Drilling into land and planning for community-led housing

One of the most significant challenges for community-led housing (CLH) development is access to land. In the long-term, an approach for securing private sites will be needed, but the conversation today is all about using public land.

It’s often suggested that local authorities can support groups by making sites available – through planning, asset transfer, or sale – but this is easier said than done. Public land is under pressure, with uses from across housing, health and education competing for available sites.

In London, with land scarce and values high, these issues seem particularly daunting, but built examples of community-led developments across the capital demonstrate the possibilities. On 24 April, Future of London brought cross-sector delegates together to learn from what has been working. Kindly hosted by Leathermarket CBS, the event included a tour of an award-winning community-led development, Marklake Court.

27 new community-led homes at Marklake Court, an award winning scheme in Southwark. Photo by Kilian O’Sullivan, courtesy of Leathermarket CBS
27 new community-led homes at Marklake Court, an award winning scheme in Southwark. Photo by Kilian O’Sullivan, courtesy of Leathermarket CBS.

Planning for CLH

Planning is a key means by which local authorities can signal their commitment to bringing forward community-led development. A coherent suite of policy documents for community-led housing can provide a framework for transparent and consistent decision making, benefiting officers and groups alike.

Despite the recent increase in policy development and delivery, planning for CLH is an evolving area and understanding around the purpose and mechanics is still patchy. To fill the knowledge gap, and with endorsement from both RTPI and TCPA, Rural Housing Solutions’ Jo Lavis has produced a Guide to CLH for planners working in urban and rural areas of England. She shared key points covering:

  • Policy routes for CLH
    • CLH as a development process, threaded through generic policies, or
    • CLH as a form of development, stitched into Self and Custom Build Policy
    • Site specific policies
  • CLH as a route to deliver affordable housing and viability considerations
  • CLH and Development Management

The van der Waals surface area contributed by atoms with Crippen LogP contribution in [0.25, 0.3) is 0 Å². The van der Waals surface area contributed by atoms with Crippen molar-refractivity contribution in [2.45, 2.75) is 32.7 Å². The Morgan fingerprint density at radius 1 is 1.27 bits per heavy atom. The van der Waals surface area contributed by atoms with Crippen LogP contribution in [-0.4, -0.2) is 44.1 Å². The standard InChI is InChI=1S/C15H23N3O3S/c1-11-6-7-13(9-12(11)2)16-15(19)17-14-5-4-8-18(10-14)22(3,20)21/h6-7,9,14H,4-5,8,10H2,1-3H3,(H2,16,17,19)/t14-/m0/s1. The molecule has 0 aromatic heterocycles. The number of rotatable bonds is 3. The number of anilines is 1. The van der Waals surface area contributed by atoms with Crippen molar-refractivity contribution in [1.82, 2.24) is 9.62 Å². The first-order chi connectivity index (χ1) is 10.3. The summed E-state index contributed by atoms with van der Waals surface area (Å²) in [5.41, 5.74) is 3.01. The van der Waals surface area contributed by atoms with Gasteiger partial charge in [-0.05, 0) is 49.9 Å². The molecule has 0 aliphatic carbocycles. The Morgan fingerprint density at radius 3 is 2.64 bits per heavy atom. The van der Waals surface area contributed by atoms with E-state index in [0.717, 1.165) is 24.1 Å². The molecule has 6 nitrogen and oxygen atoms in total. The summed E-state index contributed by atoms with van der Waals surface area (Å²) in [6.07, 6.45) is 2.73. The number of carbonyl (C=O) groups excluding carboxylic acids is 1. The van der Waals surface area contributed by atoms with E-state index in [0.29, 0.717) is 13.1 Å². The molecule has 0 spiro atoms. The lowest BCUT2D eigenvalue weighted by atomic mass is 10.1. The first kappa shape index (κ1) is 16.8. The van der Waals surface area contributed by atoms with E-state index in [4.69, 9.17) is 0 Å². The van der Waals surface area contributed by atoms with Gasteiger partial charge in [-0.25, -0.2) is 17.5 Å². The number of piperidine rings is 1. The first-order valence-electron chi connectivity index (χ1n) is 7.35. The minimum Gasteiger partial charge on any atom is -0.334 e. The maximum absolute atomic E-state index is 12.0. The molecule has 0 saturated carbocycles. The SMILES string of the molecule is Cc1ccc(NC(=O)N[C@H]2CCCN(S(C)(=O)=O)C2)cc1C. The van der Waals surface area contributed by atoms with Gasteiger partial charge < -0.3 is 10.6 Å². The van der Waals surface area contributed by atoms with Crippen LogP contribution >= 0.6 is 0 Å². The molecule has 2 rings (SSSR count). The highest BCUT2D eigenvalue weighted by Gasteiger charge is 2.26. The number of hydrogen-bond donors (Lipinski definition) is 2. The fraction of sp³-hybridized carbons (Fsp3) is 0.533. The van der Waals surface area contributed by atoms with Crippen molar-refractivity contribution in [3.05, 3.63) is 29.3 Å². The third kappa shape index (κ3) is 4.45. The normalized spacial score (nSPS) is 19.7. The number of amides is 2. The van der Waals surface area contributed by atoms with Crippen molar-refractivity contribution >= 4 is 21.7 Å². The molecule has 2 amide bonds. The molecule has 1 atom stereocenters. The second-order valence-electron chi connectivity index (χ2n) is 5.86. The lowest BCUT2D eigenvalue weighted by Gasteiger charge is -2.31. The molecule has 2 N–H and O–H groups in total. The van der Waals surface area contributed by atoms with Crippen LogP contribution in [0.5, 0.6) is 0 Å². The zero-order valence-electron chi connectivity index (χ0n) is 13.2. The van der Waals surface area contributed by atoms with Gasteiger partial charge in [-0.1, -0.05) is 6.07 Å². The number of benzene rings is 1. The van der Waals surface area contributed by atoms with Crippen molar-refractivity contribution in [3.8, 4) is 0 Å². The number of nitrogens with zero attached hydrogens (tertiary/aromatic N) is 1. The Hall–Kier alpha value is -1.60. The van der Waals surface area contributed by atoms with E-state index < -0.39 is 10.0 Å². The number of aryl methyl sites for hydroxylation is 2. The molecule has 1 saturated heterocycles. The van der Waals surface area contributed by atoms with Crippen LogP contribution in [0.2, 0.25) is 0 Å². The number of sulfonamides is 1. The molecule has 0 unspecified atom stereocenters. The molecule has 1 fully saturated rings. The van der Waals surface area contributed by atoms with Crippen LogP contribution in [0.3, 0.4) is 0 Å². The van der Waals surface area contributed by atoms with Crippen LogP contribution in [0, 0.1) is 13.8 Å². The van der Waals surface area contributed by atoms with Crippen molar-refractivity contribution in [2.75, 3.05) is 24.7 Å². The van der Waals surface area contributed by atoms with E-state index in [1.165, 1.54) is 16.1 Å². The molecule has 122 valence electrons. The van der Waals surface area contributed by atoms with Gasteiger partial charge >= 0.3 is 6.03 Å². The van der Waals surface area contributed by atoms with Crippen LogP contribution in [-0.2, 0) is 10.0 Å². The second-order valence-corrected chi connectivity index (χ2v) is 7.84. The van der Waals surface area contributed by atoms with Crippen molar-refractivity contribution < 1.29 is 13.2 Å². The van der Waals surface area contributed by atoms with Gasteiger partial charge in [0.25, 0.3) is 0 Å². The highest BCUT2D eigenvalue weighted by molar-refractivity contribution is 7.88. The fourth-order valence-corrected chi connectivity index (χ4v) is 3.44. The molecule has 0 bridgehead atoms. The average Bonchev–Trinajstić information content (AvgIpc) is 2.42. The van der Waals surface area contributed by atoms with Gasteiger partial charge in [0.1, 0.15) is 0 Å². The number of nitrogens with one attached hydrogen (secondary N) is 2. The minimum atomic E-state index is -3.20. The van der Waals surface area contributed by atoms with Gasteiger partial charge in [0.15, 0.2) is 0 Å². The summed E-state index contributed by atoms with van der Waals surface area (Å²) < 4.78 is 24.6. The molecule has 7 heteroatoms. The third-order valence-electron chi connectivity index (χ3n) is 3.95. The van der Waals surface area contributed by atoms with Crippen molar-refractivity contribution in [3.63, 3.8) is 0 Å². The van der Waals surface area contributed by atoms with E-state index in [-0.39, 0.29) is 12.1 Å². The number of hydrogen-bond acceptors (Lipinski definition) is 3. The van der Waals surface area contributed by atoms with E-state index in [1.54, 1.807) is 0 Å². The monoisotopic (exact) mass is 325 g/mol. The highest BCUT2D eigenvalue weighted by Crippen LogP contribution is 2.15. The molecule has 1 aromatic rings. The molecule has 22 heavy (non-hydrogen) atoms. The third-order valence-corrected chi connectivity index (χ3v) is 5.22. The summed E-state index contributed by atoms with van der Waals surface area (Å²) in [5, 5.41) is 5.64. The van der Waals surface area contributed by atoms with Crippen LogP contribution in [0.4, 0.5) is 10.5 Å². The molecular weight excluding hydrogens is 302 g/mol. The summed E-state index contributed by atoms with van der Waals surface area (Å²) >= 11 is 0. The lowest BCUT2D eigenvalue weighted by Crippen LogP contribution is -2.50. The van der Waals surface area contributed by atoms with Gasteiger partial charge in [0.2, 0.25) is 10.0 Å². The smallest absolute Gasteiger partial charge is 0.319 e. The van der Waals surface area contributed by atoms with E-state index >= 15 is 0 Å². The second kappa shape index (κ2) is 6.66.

• CLH and Neighbourhood Plans

Jo was clear that the relationship between planning and CLH is mutually supportive: just as planning is important for CLH, CLH is a vehicle by which planners can deliver on the social, environmental and economic expectations of the NPPF.

See below for a video of her talk. Jo’s guide will be available in June and will be available through the Community Led Homes website.

Small Sites, Small Builders

Community-led schemes are best placed to succeed where they can support the wider strategic goals of the public sector. We know that we will not build the homes we need in the UK on large sites alone: unlocking small sites for development is a vital, but hard to achieve part of the mix[1].

In London, the GLA’s Small Sites Small Builders programme has been set up to encourage SME developers through a framework which also removes barriers for community-led groups. Justin Carr, Senior Manager, Public Land at the GLA, described a competitive disposal process, designed to be less onerous for bidders than procurement but offering landowners greater certainty than auction.

The programme offer a mid-way between the common disposal pathways of auction and procurement, removing barriers for small developers and community-led groups.

A streamlined, two-stage disposal process is intended to address issues around access to up-front capital and planning insecurity. The pilot programme made 10 TfL sites available for bids through the GLA’s Portal, set up to support the programme. Use of covenants reserved two sites for affordable development, and two for CLH.

The GLA funded due diligence and to provide as much information up-front as possible, minimising risk. Bids were assessed on their financial offer and deliverability, with proposals limited to 15 pages or fewer.

The project was a success, generating 130+ bids from 80+ different sources. The quality of bids exceeded expectations and six sites are now in contract.

London CLT was one of the successful bidders, taking on sites at Cable Street in Tower Hamlets and Christchurch Road in Lambeth. The sites will deliver some 75 new homes, all of which will be 100% genuinely and permanently affordable[2].